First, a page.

Another disadvantage with the laser described by Nabors et al. relates to coupling the coated back surface of the laser microchip to the heat sink. Because the laser microchip is coated, special care must be taken to couple it to the heat sink. Such special care requirements can increase production costs and decrease yield.
As discussed above, it can be advantageous to cool a gain medium. Additionally, in a system that includes a nonlinear crystal to convert a laser emission to a second frequency, it can be advantageous to cool the nonlinear crystal. Particularly, it can be useful to maintain the nonlinear crystal at a temperature that provides optimum frequency conversion efficiency within the crystal and it can also be useful to reduce thermal gradients that could otherwise cause amplitude instabilities as well as reduce conversion efficiency. It has been suggested to use side cooling systems similar to those used with a gain medium to cool nonlinear crystals from the side. However, such side cooling systems introduce thermal gradients within the nonlinear crystal that can reduce conversion efficiency and cause amplitude instabilities. The thermal gradient associated with side cooling the nonlinear material may also require aggressive cooling that increases cooling system requirements and costs, and can lead to other problems, such as condensation on the heat sink which could lead to increased cost and complexity of the system.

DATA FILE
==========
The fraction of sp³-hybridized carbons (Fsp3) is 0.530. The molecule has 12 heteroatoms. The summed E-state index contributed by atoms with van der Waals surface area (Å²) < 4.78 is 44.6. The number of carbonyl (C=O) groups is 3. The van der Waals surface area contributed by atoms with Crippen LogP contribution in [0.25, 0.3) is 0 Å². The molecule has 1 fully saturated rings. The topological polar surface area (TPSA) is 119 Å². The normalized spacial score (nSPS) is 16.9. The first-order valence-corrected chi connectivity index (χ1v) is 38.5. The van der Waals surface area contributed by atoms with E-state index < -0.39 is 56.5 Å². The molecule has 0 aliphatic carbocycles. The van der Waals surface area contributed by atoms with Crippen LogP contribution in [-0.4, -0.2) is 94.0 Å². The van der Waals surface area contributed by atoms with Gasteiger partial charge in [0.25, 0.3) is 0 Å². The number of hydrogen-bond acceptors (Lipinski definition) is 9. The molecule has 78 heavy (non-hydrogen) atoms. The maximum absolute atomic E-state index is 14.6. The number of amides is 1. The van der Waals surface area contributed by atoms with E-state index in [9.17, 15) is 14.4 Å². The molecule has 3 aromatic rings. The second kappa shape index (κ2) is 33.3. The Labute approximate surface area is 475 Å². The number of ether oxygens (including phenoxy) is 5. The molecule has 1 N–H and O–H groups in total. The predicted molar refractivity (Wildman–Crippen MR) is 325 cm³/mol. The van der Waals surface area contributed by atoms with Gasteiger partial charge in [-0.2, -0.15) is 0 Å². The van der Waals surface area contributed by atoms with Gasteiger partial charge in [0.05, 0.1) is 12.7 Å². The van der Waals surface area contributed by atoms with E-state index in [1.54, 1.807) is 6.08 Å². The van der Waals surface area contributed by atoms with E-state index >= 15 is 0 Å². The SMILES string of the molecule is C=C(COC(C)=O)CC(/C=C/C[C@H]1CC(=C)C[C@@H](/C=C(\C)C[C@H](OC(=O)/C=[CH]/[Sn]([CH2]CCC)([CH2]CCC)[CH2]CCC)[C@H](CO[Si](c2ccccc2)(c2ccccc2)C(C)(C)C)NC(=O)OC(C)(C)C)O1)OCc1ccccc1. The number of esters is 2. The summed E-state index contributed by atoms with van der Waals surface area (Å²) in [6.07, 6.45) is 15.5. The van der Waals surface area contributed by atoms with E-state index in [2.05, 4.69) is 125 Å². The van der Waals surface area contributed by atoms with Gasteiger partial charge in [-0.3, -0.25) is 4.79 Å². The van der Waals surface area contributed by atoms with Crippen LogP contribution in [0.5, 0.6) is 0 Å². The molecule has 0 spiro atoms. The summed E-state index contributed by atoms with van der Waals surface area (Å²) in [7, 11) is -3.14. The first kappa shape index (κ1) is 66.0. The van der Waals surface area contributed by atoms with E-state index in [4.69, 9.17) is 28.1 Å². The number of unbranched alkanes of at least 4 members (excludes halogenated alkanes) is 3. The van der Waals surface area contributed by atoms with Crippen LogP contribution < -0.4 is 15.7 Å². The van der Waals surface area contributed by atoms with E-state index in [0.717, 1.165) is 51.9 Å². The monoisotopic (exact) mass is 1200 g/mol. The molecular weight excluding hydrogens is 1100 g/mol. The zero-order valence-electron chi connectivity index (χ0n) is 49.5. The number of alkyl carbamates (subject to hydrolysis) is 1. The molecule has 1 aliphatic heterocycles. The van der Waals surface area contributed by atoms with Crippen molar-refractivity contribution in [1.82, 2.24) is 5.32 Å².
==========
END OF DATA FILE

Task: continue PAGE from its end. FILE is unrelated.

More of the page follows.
In accordance with the objectives of this invention as described above and to overcome the limitations of the prior art, the longitudinal cooling system described herein provides an apparatus and method to cool elements within a solid-state laser and thereby provide more effective operation, particularly at high powers. In one embodiment, the laser element comprises a solid-state gain medium and in that instance, more efficient lasing operation is provided by the reduced temperature. The longitudinal cooling system is particularly useful for thin solid-state laser materials having a thickness along the propagation axis of less than 5.0 mm, in which side cooling will have only limited effectiveness. In another embodiment, the laser element comprises a nonlinear frequency conversion crystal, so that the cooling system provides a more symmetric temperature distribution within the crystal, thereby improving frequency conversion efficiency, helping to maintain a stable amplitude (i.e. avoid amplitude instabilities), and reducing cooling system requirements. Additionally, the OTH can lend strength to the overall assembly because it is stronger and less susceptible to fractures than the laser element, which may comprise a fragile crystal.
A longitudinally-cooled laser element assembly comprises an optically transparent heat sink (OTH) coupled to a laser element and a heat sink. An etalon structure including a first flat surface and a second, substantially parallel flat surface is formed in the laser element and/or the OTH. In some embodiments, the etalon is balanced by providing approximately equal reflectivities on the first and second flat surfaces.